“In most of our institutions right now we have an incredibly small number of Indigenous scholars. If we’re going to make real change in Indigenous health, we need to continue to work to address the structural inequality.” (Chantelle Richmond in CBC News, 2018).
The Native Studies Department at the University of Sudbury was established in 1977 in response to the 1968 Hall-Dennis Report on educational reform in Ontario. Recommendation 123 of the report called for the establishment of Canadian Indian Studies Institute in an Ontario university. The Native Studies Department was chaired by Dr. Edward Newbery. There were three Indigenous faculty members: professors James Dumont and Thomas Alcoze, and lecturer Edna Manitowabi. James Dumont, Onaubinisay (Walks Above the Ground), an Ojibway from Shawanaga First Nation, is credited for shaping the curriculum of the program through the creation of courses such as Tradition and Culture, Native Psychology, Native Way of Seeing, Native Education, and Issues of Indigenous Peoples in the International Context. In 2013, the Native Studies Department was renamed the Department of Indigenous Studies. Mary Ann Corbiere was added to the faculty complement in 1989.
The Native Human Services – Honours Bachelor of Social Work was developed in 1988 at Laurentian University in the Faculty of Professional Schools. Visionaries Anne-Marie Mawhiney from the School of Social Work and Thomas Alcoze from the Native Studies Department presented the idea of a culturally relevant social work program that would provide social workers with the skills, knowledge and experience to work appropriately with Aboriginal communities to Chiefs from 22 Robinson-Huron communities. Mawhiney and Alcoze received support from the Chiefs to conduct community consultations on the development of a Native social work program. Funding was received from from Health and Welfare Canada to hire two individuals to carry out the consultations. Senate approval for the Honors Bachelor of Social Work was obtained in November 1987 (Mawhiney, Alcoze & Hart, 2014). The first students were admitted to the program in 1988. Five Indigenous faculty members were hired along with two support staff to deliver the program. This brought the number of Indigenous faculty up to nine between the two programs – the Native Studies Department and the Native Social Work Program.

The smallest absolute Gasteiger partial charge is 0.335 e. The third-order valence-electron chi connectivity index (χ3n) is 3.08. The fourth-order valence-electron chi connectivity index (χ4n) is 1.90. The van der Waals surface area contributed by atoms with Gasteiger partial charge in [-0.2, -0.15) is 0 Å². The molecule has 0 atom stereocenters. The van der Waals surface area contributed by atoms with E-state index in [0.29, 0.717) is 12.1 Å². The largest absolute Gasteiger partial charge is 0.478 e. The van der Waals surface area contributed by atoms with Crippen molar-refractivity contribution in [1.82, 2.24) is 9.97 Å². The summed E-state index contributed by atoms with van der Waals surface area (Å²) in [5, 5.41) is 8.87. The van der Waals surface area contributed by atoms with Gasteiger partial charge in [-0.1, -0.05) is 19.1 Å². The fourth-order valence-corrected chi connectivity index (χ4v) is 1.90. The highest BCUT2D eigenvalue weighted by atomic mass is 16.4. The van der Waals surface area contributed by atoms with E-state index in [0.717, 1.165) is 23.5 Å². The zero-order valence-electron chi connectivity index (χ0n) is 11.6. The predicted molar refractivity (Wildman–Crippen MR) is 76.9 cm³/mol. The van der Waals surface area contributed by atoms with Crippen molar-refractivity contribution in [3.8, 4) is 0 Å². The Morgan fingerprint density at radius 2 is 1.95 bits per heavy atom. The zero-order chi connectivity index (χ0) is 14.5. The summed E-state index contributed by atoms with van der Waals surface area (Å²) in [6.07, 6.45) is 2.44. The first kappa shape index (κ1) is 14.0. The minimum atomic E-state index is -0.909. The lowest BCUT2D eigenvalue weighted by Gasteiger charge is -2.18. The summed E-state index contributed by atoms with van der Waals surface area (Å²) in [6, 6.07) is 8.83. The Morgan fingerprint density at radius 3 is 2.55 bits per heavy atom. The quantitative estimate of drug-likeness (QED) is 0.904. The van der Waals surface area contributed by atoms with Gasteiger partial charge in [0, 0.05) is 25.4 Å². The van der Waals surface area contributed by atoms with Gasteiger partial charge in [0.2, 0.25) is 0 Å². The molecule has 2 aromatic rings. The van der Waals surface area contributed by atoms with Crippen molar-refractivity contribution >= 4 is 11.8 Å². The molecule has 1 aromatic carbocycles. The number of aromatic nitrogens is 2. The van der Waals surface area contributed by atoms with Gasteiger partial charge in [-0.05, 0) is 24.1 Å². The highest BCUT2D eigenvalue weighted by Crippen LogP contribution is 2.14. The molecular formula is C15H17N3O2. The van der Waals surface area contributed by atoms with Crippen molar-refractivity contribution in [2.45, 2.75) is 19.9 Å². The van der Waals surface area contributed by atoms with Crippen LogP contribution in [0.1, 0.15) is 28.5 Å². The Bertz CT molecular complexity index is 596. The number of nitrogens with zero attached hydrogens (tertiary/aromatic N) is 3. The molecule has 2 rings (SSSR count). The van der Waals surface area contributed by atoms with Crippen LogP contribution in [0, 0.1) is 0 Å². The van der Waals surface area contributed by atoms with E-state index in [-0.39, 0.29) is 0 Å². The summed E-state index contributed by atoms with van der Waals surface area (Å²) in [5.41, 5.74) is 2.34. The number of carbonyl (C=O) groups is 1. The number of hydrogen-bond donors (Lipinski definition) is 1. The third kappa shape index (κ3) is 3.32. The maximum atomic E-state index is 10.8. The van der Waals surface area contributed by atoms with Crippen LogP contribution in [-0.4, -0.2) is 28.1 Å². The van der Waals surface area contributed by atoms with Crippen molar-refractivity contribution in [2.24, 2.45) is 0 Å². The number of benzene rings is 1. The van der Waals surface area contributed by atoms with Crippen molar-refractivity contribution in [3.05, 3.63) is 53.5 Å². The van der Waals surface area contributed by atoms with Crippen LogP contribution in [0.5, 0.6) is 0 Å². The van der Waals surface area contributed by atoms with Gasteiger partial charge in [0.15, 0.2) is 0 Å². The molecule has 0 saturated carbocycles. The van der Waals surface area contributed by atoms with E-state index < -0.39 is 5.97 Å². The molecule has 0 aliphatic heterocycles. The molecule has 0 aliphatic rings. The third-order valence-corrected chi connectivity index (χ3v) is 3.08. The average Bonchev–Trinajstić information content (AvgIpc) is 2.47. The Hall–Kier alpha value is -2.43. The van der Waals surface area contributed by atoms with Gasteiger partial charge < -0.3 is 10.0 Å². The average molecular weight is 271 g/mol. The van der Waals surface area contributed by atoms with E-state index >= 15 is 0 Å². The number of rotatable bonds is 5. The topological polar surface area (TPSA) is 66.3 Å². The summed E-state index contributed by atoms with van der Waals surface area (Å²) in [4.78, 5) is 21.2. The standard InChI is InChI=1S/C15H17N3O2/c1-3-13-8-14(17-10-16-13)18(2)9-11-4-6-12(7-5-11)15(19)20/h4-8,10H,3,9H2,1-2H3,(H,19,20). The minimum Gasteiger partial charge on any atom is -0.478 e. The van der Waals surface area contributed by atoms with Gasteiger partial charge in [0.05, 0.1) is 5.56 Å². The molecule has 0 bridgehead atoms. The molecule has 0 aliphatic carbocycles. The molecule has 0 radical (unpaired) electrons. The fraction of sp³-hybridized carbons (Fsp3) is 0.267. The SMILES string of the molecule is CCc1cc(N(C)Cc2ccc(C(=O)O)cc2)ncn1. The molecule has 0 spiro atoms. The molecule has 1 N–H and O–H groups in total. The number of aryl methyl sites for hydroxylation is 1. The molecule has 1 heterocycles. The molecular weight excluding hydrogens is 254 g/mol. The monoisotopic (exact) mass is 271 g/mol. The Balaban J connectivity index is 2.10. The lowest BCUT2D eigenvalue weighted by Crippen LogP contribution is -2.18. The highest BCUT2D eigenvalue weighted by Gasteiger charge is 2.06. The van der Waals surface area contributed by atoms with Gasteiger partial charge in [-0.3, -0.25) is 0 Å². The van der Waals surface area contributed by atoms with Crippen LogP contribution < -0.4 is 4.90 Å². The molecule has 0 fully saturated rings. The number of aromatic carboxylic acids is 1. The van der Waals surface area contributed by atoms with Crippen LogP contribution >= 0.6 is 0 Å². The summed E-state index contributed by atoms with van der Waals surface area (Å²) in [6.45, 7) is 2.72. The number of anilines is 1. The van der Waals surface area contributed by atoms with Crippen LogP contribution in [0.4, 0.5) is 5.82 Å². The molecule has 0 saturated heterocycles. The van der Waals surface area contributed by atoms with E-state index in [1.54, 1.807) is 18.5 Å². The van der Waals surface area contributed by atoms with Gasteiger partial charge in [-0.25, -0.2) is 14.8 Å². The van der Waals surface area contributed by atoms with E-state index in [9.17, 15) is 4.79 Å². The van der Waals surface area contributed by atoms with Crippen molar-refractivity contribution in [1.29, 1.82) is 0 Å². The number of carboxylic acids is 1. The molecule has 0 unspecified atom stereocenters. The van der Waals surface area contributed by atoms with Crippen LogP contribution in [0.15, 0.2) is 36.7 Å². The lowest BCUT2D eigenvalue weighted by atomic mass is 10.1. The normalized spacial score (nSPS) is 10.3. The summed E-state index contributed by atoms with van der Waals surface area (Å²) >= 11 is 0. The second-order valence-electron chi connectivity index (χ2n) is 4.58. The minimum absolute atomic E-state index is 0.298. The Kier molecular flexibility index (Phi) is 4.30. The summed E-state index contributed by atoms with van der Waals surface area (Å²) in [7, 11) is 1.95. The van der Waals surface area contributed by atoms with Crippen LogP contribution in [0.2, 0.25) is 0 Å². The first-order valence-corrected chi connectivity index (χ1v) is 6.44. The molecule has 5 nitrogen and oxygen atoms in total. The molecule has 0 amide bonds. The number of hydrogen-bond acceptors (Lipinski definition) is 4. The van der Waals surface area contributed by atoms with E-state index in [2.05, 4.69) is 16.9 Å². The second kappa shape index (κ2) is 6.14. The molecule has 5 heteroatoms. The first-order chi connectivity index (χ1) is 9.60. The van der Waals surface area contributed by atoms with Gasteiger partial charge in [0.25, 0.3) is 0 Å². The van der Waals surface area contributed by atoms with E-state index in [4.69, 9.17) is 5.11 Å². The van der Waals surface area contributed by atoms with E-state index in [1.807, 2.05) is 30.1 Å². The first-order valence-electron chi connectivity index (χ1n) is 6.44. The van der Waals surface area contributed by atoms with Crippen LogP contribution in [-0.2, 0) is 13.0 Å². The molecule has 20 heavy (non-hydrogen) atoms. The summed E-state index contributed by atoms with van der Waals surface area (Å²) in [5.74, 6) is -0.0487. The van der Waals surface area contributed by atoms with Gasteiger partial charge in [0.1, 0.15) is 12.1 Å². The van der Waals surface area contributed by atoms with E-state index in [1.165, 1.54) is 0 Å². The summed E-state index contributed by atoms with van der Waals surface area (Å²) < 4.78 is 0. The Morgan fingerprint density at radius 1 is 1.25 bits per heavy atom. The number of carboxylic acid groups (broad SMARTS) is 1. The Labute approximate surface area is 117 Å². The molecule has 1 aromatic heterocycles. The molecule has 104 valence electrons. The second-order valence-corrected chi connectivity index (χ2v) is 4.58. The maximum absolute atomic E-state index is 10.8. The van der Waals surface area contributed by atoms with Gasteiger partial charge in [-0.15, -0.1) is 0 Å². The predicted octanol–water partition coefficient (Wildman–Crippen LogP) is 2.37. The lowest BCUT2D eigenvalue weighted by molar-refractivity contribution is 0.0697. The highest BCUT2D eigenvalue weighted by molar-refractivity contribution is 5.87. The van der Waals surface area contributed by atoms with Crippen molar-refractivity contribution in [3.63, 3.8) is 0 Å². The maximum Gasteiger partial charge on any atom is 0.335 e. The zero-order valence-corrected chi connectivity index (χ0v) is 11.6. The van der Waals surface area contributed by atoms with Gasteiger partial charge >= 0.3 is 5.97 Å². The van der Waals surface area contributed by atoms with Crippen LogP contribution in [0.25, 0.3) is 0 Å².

The number of Indigenous faculty teaching at Laurentian has grown significantly since the 1980s. In fulfillment of the tricultural portion of its mandate, Laurentian University and its federated partner, the University of Sudbury, have now reached a critical mass of 24 full-time Indigenous faculty members teaching in Anthropology, Architecture, Education, English, Geography, History, Indigenous Social Work, Indigenous Studies, Labour Studies, Nursing, Rural and Northern Health, and Sociology.
Maamwizing Indigenous Research Institute
As the number of Indigenous faculty at Laurentian University continued to grow, these faculty members discussed developing a process where they could work more collaboratively together and out of this grew the idea of establishing an Indigenous research institute. Working together, Indigenous faculty members developed the proposal for the Maamwizing Research Institute which was submitted to the Laurentian University Senate in May 2016 and received Senate approval in September 2016. In this same year, Dr. Celeste Pedri-Spade was appointed as the Inaugural Director of the Maamwizing Indigenous Research Institute.
Maamwizing is an Anishinaabe term that refers to bringing people together or collaborating together. Maamwizing is building a research community that brings together researchers who are studying Indigenous issues. The focus is on building collaborative community partnerships and designing research initiatives that are aligned with the needs of Indigenous communities. Maamwizing also plays a vital role in enhancing Indigenous research capacity by promoting research excellence and creating research opportunities for graduate students and new researchers to develop their research expertise, thereby enhancing research productivity.